In the past several years the business-friendly state of Texas has experienced enormous growth with companies from all over the U.S. deciding to relocate to the “Lone Star State.” Understandably, these companies are concerned with, among other things, being aware of some of the employment issues in Texas. Several of those companies have contacted us to address those issues. Below are some of our more significant responses:
-The Texas Labor Code contains many of the statutes governing the employment relationship. One portion of the Code prohibits discrimination in employment; another governs payment of wages; and another prohibits retaliation against an employee who files a good faith workers’ compensation claim.
-For the most part there are no certain rules regarding the difference between an employee and a contractor.
-Employment contracts do not have to be in writing. Texas has a strong policy in favor of employment-at-will. This means that, without a written contract, either party in an employment relationship may terminate the relationship for any reason or no reason at all, and with or without advance notice. Thus, Texas employers may develop and change personnel policies, reassign employees, and change such things as work locations, schedules, job titles, job descriptions, pay, and other aspects of jobs at will.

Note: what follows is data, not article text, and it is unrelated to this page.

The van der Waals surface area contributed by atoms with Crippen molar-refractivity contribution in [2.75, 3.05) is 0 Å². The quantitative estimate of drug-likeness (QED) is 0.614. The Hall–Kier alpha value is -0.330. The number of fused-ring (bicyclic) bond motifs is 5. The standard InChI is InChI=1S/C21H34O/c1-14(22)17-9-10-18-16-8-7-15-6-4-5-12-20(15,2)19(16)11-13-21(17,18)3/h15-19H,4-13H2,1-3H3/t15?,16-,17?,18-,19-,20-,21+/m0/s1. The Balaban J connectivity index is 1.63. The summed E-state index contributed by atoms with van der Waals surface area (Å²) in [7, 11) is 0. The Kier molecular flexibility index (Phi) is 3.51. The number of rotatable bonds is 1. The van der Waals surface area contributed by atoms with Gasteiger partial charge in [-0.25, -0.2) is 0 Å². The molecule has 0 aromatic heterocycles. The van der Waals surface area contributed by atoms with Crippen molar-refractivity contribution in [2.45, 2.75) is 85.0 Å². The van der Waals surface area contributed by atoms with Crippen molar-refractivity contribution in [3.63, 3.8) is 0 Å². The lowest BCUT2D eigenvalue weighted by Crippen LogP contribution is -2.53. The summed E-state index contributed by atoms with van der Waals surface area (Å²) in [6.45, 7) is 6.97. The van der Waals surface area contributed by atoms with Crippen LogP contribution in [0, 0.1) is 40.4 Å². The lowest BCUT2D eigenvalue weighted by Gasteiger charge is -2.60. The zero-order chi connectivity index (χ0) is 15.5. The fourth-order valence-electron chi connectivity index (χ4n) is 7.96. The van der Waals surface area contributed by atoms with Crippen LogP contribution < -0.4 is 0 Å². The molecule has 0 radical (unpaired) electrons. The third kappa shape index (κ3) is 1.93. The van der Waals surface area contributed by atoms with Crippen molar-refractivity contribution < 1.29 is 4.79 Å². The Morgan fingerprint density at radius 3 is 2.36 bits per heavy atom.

-Arbitration agreements are important and enforceable. We counsel companies on the precise wording they need to comply with arbitration…if they want to.
-Restrictive covenants/covenants not to compete. Our firm has litigated numerous cases on this covenant. The express wording is critical as a Texas statute and case laws govern if this covenant is enforceable to protect the company/employer or not.
Although Texas is a business-friendly state, we suggest companies take timely action to comply with Texas law to hopefully stay out of court.
Please contact us if you have any questions. We are here to help.
Mark A. Alexander
5080 Spectrum Suite 850
Addison, Texas 75001